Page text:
English Lamp Posts Top Victorian Blog Award Winner 2011

Brought to you by English Lamp Posts

Monday, February 28, 2011

The Changing Portrait of Mr. Fisker in TWWLN

The Black Brunswicker (1860), John Millais
Hamilton K. Fisker is an American businessman who headed the railway venture in San Francisco and who uses Paul Montague to set a meeting with Melmotte to encourage the latter to become an investor in the company. Ultimately, Fisker's goal is to make money by any means necessary.

The object of Fisker, Montague, and Montague was not to make a railway to Vera Cruz, but to float a company. Paul thought that Mr Fisker seemed to be indifferent whether the railway should ever be constructed or not. It was clearly his idea that fortunes were to be made out of the concern before a spadeful of earth had been moved (Ch. 9).

The building of the railway is not as important to Fisker as the prospect of becoming rich.  Such being the case, Fisker appears to be an American version of Melmotte, the two being placed on an equal plane when they are the only ones to get toasts at a farewell dinner for Fisker (Ch. 10).  Similar to Melmotte, no one trusts Fisker.  Paul is repeatedly described as not trusting Fisker, whom he calls a "wretched American" (Ch. 9).  Lord Nidderdale compares him to the "Heathen Chinee," a Chinese immigrant in a Bret Harte poem who cheats at euchre, when Fisker wins a card game at the Beargarden (Ch. 10).  Roger Carbury, whose judgment the reader learns to trust, "did not believe in Fisker" having learned of him through Paul (Ch. 14).  The strongest condemnation of Fisker comes from the narrator:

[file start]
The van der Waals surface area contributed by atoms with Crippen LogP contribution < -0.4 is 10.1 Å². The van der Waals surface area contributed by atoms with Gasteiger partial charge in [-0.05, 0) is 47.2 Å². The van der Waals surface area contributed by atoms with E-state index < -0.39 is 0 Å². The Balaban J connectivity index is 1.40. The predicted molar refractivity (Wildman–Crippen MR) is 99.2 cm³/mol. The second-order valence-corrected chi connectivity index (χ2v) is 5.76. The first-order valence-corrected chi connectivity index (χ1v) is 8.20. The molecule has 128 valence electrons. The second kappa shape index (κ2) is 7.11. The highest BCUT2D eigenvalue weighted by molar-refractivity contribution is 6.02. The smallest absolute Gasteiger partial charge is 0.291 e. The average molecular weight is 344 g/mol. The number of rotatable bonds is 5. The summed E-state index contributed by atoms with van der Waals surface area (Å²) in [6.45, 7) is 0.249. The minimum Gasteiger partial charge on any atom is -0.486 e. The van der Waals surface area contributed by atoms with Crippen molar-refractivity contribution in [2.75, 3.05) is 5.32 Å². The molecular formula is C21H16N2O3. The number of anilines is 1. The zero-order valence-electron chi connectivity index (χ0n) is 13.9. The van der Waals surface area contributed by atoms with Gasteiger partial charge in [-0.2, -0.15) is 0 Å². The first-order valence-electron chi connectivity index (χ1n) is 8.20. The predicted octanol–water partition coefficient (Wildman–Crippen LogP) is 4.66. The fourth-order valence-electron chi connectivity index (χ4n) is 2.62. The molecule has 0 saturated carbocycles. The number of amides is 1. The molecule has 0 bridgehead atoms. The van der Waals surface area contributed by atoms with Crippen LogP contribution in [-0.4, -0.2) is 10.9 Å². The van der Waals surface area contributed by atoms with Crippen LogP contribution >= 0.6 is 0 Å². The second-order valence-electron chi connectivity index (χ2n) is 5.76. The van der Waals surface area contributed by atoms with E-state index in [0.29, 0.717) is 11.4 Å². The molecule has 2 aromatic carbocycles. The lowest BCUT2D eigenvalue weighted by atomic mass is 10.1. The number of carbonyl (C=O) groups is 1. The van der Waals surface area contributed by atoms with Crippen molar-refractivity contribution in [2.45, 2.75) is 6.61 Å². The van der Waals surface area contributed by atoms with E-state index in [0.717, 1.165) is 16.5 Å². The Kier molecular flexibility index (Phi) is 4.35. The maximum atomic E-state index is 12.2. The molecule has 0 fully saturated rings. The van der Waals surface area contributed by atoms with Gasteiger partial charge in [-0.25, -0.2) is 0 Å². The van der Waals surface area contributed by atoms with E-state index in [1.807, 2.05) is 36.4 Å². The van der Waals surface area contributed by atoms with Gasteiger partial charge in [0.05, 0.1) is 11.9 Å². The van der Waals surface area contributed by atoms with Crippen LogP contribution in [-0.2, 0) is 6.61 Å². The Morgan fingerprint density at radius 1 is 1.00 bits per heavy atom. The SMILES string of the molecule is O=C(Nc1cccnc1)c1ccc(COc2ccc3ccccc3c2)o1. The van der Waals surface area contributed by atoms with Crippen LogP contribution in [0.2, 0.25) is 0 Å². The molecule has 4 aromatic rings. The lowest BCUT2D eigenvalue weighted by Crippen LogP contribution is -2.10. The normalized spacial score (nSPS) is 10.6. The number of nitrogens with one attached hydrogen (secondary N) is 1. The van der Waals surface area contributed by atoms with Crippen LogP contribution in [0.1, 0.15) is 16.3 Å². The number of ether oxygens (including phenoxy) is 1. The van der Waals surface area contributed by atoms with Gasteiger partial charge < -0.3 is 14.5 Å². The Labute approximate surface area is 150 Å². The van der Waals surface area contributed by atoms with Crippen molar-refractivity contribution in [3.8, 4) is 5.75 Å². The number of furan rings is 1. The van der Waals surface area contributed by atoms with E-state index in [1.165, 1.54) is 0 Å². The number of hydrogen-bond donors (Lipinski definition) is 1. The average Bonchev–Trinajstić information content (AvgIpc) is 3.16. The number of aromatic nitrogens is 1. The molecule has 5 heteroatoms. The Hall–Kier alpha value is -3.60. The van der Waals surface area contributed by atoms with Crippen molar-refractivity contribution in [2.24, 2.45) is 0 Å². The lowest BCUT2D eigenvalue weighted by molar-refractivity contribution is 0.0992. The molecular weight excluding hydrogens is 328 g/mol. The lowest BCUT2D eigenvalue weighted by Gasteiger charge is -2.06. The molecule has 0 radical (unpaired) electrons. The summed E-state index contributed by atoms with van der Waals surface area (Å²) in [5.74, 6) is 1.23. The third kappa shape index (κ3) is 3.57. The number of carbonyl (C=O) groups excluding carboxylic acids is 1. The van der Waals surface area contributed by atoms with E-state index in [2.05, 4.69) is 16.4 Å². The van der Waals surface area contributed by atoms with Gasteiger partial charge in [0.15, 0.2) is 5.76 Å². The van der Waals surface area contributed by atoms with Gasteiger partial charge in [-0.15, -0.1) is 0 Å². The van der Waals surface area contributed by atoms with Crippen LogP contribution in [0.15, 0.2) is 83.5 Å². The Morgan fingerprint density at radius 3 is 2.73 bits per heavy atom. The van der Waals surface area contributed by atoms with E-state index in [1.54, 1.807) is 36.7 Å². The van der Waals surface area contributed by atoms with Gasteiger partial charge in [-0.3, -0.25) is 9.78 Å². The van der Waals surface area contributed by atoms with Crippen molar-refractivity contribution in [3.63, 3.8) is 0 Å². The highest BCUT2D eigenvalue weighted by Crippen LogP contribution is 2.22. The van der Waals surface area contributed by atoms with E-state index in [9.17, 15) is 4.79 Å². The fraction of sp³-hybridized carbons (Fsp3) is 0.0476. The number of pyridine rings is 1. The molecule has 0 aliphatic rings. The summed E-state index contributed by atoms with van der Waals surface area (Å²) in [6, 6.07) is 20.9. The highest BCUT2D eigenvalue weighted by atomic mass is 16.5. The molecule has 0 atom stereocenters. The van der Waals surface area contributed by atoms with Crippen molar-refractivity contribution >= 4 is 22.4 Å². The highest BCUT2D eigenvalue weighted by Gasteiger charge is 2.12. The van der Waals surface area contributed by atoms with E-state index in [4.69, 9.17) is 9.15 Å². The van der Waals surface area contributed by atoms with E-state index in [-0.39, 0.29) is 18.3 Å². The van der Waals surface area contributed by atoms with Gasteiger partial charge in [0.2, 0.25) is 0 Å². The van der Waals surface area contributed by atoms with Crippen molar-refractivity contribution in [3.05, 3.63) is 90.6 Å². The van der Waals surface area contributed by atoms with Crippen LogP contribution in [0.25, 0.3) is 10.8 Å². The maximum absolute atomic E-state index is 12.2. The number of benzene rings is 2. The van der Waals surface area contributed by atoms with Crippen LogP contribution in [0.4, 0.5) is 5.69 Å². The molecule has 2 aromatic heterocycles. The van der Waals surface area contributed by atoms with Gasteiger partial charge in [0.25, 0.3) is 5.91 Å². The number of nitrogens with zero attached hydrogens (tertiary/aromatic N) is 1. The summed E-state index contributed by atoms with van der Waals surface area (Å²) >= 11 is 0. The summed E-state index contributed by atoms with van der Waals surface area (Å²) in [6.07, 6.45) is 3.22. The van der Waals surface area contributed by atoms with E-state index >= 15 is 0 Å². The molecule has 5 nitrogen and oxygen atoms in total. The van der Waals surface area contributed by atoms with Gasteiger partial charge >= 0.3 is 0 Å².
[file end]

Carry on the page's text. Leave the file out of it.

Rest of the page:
Fisker was, perhaps, not a man worthy of much thought.  He had never read a book.  He had never written a line worth reading.  He had never said a prayer.  He cared nothing for humanity.  He had sprung out of some Californian gully, was perhaps ignorant of his own father and mother, and had tumbled up in the world on the strength of his own audacity (Ch. 35).

The American schemer is not portrayed in a positive light.